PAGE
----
, I mentioned that the first stop I always make upon arrival to the market is the coffee stand, Caffé Espresso. When I made my faithful visit this past Sunday, I had to know more about the great man with the British accent who gives me, and others, the best coffee and beverages in town.
Owner and barista, David Brooks, moved to California 17 years ago and has been serving beverages for 10 years. While that is a long time, by the taste of it, you'd think he’s been mastering this art form for his entire career.
“I was retired from a corporate position not having anything to do with coffee—[it was] a technology company,” Brooks said. “I retired and I started living on my boat in Marina del Ray and after two years of doing nothing, I decided that I should make something better of my new life. I was 52 then.”
While out at Venice Beach Farmers Market with a friend, Brooks saw a coffee cart and discovered that the owner wanted to sell it. Seeing an opportunity for the next chapter in his life, Brooks and his friend bought the cart.
That owner’s name was Steve English, Brooks told me with a laugh. English taught Brooks how to make coffee.
Brooks went one step further, however. By literally taking the cart apart, he learned more about the art and not just the ingredients in each type of drink.
“I learned how the whole thing worked just by pulling the cart apart and repairing [it],” he said. Brooks learned the mechanics and what equipment would help him make a better drink.
After two years of operating the coffee stand with his friend in Los Angeles, Brooks was able to permanently relocate to San Diego and design his own cart. This is the cart at the Leucadia Market every week.
“It’s the only one of its kind,” Brooks said as he hand-shook fresh lemonade for a customer. “It’s got extra things on it that you don’t normally get on a coffee cart. I’ve got all this commercial equipment, like the refrigerator. And I have equipment to filter and soften the water differently for different products.”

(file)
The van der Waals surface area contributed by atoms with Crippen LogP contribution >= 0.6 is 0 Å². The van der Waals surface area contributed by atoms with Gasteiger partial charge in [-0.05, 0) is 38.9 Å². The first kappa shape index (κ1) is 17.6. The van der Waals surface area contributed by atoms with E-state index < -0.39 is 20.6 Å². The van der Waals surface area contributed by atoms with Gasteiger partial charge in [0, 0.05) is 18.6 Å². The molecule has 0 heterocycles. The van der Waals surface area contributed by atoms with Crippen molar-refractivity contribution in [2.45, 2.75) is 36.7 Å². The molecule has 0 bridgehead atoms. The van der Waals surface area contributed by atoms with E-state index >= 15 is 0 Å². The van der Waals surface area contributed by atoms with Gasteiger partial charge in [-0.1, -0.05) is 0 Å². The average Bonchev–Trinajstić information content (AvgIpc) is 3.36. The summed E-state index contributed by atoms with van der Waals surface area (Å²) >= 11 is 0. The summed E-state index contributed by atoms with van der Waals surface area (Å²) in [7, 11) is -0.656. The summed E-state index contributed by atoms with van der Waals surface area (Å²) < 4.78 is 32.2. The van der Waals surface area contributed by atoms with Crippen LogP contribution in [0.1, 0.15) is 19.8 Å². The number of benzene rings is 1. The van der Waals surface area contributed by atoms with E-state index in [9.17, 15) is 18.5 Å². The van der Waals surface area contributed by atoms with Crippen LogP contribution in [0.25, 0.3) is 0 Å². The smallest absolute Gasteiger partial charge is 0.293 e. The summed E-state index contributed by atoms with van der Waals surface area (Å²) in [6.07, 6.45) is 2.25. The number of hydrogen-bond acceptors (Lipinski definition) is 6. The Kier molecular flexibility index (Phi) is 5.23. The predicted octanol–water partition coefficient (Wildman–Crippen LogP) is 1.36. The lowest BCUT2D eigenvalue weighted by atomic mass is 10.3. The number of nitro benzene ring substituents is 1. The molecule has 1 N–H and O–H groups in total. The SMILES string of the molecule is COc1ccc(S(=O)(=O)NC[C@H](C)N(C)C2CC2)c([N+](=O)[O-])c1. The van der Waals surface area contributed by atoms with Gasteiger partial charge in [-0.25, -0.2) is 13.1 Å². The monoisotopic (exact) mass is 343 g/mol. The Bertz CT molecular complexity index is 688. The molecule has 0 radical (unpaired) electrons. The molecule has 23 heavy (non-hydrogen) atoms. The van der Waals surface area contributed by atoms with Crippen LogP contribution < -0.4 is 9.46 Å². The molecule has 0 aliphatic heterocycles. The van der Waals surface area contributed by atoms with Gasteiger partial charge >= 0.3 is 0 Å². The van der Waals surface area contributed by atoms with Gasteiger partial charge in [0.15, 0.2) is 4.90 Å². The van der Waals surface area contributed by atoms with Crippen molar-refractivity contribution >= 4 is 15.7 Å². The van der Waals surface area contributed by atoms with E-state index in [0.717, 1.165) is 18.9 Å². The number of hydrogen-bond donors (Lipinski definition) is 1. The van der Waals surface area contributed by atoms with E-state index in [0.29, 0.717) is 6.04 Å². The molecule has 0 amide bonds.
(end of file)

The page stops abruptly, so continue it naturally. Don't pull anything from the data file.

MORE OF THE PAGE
Speaking to his craft, Brooks puts in the attention necessary to produce his beverages. Since water is a large component of coffee, good water will invariably lead to good coffee and this is why Brooks uses high-quality equipment that filters and softens his water well. Brooks even alters how he grinds his fair trade and organic coffee beans depending on that day’s weather and humidity.
“You have to understand it all,” Brooks said.
Even though he has the equipment and knowledge that enables him to serve satisfying, fresh beverages, Brooks gives much credit to an ingredient that can’t be found elsewhere.
“It’s my extra love,” he said with a smile. “It’s the whole experience. It’s not just about the drink. I’ll talk to [the customers] and they can tell me stories, too.”
And don’t worry about missing that sports game on Sunday, either—Caffé Espresso comes with an attached TV.
Brooks' cart offers a personal touch and experience that perhaps does add a little something to the taste. Whatever it is, everyone who has visited his stand raves about it. Without a website or even business cards, the market staple has taken off on word of mouth alone.
In addition to the market, Brooks works at various events—like weddings. He only likes working at intimate events, however, because after all, his beverages come with that personal, extra love.